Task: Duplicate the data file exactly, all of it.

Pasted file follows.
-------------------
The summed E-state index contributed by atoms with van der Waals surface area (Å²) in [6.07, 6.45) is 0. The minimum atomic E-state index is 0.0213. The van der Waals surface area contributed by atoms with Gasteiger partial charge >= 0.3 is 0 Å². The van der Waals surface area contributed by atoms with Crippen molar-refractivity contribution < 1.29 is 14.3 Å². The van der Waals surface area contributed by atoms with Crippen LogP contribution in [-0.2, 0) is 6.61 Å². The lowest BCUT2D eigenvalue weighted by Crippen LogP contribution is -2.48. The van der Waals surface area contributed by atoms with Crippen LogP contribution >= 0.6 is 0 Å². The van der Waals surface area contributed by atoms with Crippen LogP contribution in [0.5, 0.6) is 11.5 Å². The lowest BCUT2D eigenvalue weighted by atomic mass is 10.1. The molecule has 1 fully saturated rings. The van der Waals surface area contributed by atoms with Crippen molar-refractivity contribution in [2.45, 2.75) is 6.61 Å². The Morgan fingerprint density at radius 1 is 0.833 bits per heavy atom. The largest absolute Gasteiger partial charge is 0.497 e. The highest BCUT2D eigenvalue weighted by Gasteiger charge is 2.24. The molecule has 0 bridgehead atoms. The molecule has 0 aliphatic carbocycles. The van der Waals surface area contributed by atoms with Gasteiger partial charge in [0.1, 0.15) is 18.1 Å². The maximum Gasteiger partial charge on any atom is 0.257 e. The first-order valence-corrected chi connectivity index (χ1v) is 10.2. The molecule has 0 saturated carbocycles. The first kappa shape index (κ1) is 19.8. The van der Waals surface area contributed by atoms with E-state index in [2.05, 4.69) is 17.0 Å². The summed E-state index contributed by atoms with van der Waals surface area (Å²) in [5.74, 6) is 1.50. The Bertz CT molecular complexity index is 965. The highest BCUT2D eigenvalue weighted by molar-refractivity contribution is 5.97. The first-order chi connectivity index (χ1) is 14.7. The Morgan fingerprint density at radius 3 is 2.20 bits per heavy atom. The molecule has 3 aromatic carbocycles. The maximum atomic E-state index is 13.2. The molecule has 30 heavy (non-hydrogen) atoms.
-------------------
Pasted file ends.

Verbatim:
The summed E-state index contributed by atoms with van der Waals surface area (Å²) in [6.07, 6.45) is 0. The minimum atomic E-state index is 0.0213. The van der Waals surface area contributed by atoms with Gasteiger partial charge >= 0.3 is 0 Å². The van der Waals surface area contributed by atoms with Crippen molar-refractivity contribution < 1.29 is 14.3 Å². The van der Waals surface area contributed by atoms with Crippen LogP contribution in [-0.2, 0) is 6.61 Å². The lowest BCUT2D eigenvalue weighted by Crippen LogP contribution is -2.48. The van der Waals surface area contributed by atoms with Crippen LogP contribution >= 0.6 is 0 Å². The van der Waals surface area contributed by atoms with Crippen LogP contribution in [0.5, 0.6) is 11.5 Å². The lowest BCUT2D eigenvalue weighted by atomic mass is 10.1. The molecule has 1 fully saturated rings. The van der Waals surface area contributed by atoms with Crippen molar-refractivity contribution in [2.45, 2.75) is 6.61 Å². The Morgan fingerprint density at radius 1 is 0.833 bits per heavy atom. The largest absolute Gasteiger partial charge is 0.497 e. The highest BCUT2D eigenvalue weighted by Gasteiger charge is 2.24. The molecule has 0 bridgehead atoms. The molecule has 0 aliphatic carbocycles. The van der Waals surface area contributed by atoms with Gasteiger partial charge in [0.1, 0.15) is 18.1 Å². The maximum Gasteiger partial charge on any atom is 0.257 e. The first-order valence-corrected chi connectivity index (χ1v) is 10.2. The molecule has 0 saturated carbocycles. The first kappa shape index (κ1) is 19.8. The van der Waals surface area contributed by atoms with E-state index in [2.05, 4.69) is 17.0 Å². The summed E-state index contributed by atoms with van der Waals surface area (Å²) in [5.74, 6) is 1.50. The Bertz CT molecular complexity index is 965. The highest BCUT2D eigenvalue weighted by molar-refractivity contribution is 5.97. The first-order chi connectivity index (χ1) is 14.7. The Morgan fingerprint density at radius 3 is 2.20 bits per heavy atom. The molecule has 3 aromatic carbocycles. The maximum atomic E-state index is 13.2. The molecule has 30 heavy (non-hydrogen) atoms.